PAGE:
Spontaneous and stimulated emission of radiation
When an isolated atom is excited into a high-energy state, it generally remains in the excited state for a short time before emitting a photon and making a transition to a lower energy state. This fundamental process is called spontaneous emission. The emission of a photon is a highly probabilistic event; that is, the likelihood of its occurrence is described by a probability per unit time. Emission refers to the emission of energy in photons when an electron is transitioning between two different energy levels. Characteristically, atoms, molecules and other quantum systems are made up of many energy levels surrounding the core.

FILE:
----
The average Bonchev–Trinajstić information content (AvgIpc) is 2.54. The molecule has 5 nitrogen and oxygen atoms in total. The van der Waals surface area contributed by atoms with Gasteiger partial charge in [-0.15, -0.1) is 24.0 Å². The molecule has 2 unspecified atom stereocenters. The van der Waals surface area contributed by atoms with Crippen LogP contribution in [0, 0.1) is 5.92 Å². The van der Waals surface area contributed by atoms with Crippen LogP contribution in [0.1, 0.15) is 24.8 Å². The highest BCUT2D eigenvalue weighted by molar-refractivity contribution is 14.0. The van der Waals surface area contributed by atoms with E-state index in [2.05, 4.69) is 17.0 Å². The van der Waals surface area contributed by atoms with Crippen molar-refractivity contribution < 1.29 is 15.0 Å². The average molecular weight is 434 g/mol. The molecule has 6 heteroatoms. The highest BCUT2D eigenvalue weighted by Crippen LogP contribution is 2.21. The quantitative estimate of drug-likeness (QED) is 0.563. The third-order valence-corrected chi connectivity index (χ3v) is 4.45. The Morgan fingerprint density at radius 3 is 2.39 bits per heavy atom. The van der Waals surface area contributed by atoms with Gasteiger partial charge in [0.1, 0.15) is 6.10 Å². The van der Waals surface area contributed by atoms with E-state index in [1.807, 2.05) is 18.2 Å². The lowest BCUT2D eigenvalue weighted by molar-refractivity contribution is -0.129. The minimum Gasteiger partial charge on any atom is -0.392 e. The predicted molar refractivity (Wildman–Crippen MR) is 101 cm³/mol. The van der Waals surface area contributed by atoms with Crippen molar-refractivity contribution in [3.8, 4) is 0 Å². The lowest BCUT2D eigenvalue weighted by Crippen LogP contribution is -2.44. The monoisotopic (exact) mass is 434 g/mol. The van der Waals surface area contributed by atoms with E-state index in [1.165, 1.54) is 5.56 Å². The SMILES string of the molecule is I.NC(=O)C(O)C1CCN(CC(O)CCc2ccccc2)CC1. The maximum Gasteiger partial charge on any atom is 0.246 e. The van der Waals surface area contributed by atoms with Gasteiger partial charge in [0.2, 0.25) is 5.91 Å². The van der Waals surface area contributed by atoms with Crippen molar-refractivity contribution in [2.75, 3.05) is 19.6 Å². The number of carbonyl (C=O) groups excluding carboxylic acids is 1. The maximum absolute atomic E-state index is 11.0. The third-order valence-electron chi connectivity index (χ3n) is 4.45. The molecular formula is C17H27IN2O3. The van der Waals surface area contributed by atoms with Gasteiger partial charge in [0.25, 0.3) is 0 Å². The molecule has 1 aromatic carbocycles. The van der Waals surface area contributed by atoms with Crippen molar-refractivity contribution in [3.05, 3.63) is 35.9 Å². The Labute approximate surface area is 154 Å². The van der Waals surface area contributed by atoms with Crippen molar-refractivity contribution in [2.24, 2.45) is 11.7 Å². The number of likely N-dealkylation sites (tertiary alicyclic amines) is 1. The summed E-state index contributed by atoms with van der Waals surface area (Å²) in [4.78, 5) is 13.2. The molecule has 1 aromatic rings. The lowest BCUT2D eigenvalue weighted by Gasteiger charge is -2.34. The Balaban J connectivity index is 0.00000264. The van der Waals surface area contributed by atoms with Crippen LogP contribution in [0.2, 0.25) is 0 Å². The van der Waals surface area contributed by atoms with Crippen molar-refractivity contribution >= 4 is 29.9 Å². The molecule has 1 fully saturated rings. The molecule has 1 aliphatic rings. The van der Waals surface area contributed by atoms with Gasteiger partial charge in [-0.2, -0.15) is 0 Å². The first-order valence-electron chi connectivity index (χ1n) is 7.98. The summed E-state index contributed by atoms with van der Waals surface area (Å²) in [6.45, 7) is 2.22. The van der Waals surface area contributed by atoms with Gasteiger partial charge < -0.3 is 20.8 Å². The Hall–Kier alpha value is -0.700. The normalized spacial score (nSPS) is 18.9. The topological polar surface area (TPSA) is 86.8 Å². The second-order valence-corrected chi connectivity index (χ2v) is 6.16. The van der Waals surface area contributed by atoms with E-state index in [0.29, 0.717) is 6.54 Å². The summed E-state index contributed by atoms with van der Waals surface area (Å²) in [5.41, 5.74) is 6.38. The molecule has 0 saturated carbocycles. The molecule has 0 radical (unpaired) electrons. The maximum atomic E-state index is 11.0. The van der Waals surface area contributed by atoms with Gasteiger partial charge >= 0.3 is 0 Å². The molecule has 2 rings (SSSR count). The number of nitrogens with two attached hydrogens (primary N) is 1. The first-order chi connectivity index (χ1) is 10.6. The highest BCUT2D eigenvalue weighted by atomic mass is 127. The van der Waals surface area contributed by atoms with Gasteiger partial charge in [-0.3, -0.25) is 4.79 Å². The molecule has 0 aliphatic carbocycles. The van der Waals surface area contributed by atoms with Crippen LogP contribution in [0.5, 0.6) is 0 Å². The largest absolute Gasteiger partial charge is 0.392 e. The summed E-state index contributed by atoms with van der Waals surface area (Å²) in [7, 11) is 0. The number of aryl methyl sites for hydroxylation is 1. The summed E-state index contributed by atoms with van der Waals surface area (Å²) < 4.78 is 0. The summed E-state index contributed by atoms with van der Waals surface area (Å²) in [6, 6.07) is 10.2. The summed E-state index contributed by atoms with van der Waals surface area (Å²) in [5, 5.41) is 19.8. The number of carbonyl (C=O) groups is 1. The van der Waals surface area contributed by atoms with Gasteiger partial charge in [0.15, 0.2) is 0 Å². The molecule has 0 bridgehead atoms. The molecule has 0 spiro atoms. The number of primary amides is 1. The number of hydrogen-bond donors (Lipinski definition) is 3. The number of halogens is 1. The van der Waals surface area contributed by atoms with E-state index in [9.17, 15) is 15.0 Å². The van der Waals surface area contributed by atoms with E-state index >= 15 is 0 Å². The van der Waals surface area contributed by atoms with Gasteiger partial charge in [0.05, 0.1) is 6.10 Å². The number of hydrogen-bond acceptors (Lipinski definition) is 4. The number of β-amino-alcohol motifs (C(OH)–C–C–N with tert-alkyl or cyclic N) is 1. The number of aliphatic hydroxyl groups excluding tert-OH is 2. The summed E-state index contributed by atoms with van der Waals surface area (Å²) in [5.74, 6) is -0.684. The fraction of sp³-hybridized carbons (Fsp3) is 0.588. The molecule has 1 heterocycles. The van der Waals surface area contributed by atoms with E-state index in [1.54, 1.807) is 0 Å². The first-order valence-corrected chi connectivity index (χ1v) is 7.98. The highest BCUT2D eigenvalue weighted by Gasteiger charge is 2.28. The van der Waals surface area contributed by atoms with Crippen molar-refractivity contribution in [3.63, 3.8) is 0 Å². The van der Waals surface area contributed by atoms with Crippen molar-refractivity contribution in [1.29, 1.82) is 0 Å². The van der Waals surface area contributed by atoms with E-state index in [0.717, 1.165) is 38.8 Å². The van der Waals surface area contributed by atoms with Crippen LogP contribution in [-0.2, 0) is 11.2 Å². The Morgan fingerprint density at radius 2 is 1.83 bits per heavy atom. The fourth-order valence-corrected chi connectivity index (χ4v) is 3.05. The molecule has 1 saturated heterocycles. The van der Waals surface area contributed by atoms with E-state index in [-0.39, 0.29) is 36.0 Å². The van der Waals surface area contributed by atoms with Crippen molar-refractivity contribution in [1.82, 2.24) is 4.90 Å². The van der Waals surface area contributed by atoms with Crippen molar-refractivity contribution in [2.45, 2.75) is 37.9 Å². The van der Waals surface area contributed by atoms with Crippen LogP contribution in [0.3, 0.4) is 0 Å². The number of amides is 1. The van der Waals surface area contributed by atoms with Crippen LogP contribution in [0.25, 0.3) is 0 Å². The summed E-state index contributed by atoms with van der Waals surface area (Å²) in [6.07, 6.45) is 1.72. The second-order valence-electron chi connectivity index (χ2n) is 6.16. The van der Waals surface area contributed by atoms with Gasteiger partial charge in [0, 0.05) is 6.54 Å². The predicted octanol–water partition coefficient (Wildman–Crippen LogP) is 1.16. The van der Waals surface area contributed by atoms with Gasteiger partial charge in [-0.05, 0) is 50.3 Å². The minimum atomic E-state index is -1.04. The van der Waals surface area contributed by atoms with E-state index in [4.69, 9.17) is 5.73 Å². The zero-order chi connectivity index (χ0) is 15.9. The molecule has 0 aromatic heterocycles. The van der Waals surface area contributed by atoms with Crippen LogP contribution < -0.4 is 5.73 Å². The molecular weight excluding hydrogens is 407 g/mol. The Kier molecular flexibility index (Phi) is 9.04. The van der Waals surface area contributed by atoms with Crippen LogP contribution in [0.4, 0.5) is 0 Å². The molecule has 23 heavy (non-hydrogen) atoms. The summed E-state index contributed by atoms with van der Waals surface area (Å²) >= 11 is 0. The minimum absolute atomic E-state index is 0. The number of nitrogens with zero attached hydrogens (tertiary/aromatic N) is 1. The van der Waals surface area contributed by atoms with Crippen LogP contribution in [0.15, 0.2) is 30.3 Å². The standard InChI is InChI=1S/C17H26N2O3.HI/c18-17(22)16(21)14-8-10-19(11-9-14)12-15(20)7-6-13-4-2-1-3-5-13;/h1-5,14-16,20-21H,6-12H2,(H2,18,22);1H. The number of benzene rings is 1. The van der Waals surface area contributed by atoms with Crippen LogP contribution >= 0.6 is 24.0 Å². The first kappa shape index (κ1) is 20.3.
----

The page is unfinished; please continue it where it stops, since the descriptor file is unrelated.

This is the other method in which emission takes place when an electron transitions from a higher energy level to a lower energy level or to the ground state. However, as the name suggests, this time emission takes place under the influence of external stimuli such as an external electromagnetic field. When an electron moves from one energy state to another, it does so through a transition state which possesses a dipole field and acts like a small dipole. Therefore, when under the influence of an external electromagnetic field the probability of the electron to enter the transition state is increased. Stimulated emission does require external electromagnetic stimuli to release energy.
By properly matching the energy gaps and incident frequencies, stimulated emission can be used to greatly amplify the incident radiation beam; whereas this is not possible when spontaneous emission takes place.